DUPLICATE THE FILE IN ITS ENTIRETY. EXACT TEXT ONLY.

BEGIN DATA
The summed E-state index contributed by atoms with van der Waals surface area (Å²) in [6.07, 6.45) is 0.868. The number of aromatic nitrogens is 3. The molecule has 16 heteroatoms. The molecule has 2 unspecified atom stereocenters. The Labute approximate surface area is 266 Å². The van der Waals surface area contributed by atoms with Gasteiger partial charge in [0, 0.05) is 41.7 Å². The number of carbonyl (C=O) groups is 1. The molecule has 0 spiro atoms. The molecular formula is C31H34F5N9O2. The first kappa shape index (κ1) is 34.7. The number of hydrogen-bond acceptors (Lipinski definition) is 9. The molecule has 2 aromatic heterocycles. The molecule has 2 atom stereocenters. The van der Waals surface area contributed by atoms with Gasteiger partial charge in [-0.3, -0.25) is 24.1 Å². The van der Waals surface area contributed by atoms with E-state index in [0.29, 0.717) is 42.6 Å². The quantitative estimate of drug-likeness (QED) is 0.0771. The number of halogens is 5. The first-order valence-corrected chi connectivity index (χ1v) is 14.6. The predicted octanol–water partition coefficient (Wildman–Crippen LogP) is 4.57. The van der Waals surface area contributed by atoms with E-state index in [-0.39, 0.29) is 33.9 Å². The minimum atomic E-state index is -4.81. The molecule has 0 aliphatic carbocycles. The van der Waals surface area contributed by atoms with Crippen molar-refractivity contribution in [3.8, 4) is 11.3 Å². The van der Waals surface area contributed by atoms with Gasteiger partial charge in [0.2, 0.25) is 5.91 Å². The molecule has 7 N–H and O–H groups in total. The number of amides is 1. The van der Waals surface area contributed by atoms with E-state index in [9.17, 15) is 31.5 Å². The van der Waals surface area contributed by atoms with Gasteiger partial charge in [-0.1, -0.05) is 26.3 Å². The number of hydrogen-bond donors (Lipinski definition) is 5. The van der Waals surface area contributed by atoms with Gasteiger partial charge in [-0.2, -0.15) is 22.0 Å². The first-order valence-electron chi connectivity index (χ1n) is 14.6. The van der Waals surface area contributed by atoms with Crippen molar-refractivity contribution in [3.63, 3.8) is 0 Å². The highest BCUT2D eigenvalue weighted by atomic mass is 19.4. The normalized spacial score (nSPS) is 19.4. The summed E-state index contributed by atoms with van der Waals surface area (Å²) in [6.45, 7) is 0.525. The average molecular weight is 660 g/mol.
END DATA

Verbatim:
The summed E-state index contributed by atoms with van der Waals surface area (Å²) in [6.07, 6.45) is 0.868. The number of aromatic nitrogens is 3. The molecule has 16 heteroatoms. The molecule has 2 unspecified atom stereocenters. The Labute approximate surface area is 266 Å². The van der Waals surface area contributed by atoms with Gasteiger partial charge in [0, 0.05) is 41.7 Å². The number of carbonyl (C=O) groups is 1. The molecule has 0 spiro atoms. The molecular formula is C31H34F5N9O2. The first kappa shape index (κ1) is 34.7. The number of hydrogen-bond acceptors (Lipinski definition) is 9. The molecule has 2 aromatic heterocycles. The molecule has 2 atom stereocenters. The van der Waals surface area contributed by atoms with Gasteiger partial charge in [-0.3, -0.25) is 24.1 Å². The van der Waals surface area contributed by atoms with E-state index in [0.29, 0.717) is 42.6 Å². The quantitative estimate of drug-likeness (QED) is 0.0771. The number of halogens is 5. The first-order valence-corrected chi connectivity index (χ1v) is 14.6. The predicted octanol–water partition coefficient (Wildman–Crippen LogP) is 4.57. The van der Waals surface area contributed by atoms with E-state index in [-0.39, 0.29) is 33.9 Å². The minimum atomic E-state index is -4.81. The molecule has 0 aliphatic carbocycles. The van der Waals surface area contributed by atoms with Crippen molar-refractivity contribution in [3.8, 4) is 11.3 Å². The van der Waals surface area contributed by atoms with Gasteiger partial charge in [0.2, 0.25) is 5.91 Å². The molecule has 7 N–H and O–H groups in total. The number of amides is 1. The van der Waals surface area contributed by atoms with E-state index in [9.17, 15) is 31.5 Å². The van der Waals surface area contributed by atoms with Gasteiger partial charge in [-0.1, -0.05) is 26.3 Å². The number of hydrogen-bond donors (Lipinski definition) is 5. The van der Waals surface area contributed by atoms with Gasteiger partial charge in [-0.2, -0.15) is 22.0 Å². The first-order valence-electron chi connectivity index (χ1n) is 14.6. The van der Waals surface area contributed by atoms with Crippen molar-refractivity contribution in [3.63, 3.8) is 0 Å². The highest BCUT2D eigenvalue weighted by atomic mass is 19.4. The normalized spacial score (nSPS) is 19.4. The summed E-state index contributed by atoms with van der Waals surface area (Å²) in [6.45, 7) is 0.525. The average molecular weight is 660 g/mol.